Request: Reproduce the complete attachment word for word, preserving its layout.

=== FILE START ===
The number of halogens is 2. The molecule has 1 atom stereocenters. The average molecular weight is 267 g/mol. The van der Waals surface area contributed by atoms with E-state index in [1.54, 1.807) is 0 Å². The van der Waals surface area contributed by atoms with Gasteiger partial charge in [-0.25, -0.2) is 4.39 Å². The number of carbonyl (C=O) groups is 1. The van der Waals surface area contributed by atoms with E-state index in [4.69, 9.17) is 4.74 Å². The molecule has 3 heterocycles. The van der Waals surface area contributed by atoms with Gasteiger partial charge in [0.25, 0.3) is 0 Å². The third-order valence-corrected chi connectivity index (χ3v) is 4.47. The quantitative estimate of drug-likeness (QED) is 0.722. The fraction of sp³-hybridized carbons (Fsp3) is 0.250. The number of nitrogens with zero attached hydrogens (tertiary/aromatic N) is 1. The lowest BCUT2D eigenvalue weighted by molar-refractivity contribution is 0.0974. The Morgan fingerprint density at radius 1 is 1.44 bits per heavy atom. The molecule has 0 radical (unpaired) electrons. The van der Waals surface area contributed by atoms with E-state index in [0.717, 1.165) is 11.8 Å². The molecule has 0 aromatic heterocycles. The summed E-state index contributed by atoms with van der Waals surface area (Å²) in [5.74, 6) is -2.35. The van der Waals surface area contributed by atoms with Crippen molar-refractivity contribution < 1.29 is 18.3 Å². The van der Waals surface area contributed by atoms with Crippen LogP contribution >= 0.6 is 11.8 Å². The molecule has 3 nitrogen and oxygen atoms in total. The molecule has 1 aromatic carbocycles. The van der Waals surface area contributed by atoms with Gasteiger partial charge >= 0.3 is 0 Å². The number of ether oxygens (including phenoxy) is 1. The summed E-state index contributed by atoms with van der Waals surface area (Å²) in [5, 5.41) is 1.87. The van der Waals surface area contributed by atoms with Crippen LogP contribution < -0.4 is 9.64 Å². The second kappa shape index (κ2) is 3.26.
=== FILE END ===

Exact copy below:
The number of halogens is 2. The molecule has 1 atom stereocenters. The average molecular weight is 267 g/mol. The van der Waals surface area contributed by atoms with E-state index in [1.54, 1.807) is 0 Å². The van der Waals surface area contributed by atoms with Gasteiger partial charge in [-0.25, -0.2) is 4.39 Å². The number of carbonyl (C=O) groups is 1. The van der Waals surface area contributed by atoms with E-state index in [4.69, 9.17) is 4.74 Å². The molecule has 3 heterocycles. The van der Waals surface area contributed by atoms with Gasteiger partial charge in [0.25, 0.3) is 0 Å². The third-order valence-corrected chi connectivity index (χ3v) is 4.47. The quantitative estimate of drug-likeness (QED) is 0.722. The fraction of sp³-hybridized carbons (Fsp3) is 0.250. The number of nitrogens with zero attached hydrogens (tertiary/aromatic N) is 1. The lowest BCUT2D eigenvalue weighted by molar-refractivity contribution is 0.0974. The Morgan fingerprint density at radius 1 is 1.44 bits per heavy atom. The molecule has 0 radical (unpaired) electrons. The van der Waals surface area contributed by atoms with E-state index in [0.717, 1.165) is 11.8 Å². The molecule has 0 aromatic heterocycles. The summed E-state index contributed by atoms with van der Waals surface area (Å²) in [5.74, 6) is -2.35. The van der Waals surface area contributed by atoms with Crippen molar-refractivity contribution < 1.29 is 18.3 Å². The van der Waals surface area contributed by atoms with Crippen LogP contribution >= 0.6 is 11.8 Å². The molecule has 3 nitrogen and oxygen atoms in total. The molecule has 1 aromatic carbocycles. The van der Waals surface area contributed by atoms with Gasteiger partial charge >= 0.3 is 0 Å². The number of ether oxygens (including phenoxy) is 1. The summed E-state index contributed by atoms with van der Waals surface area (Å²) in [5, 5.41) is 1.87. The van der Waals surface area contributed by atoms with Crippen LogP contribution < -0.4 is 9.64 Å². The second kappa shape index (κ2) is 3.26.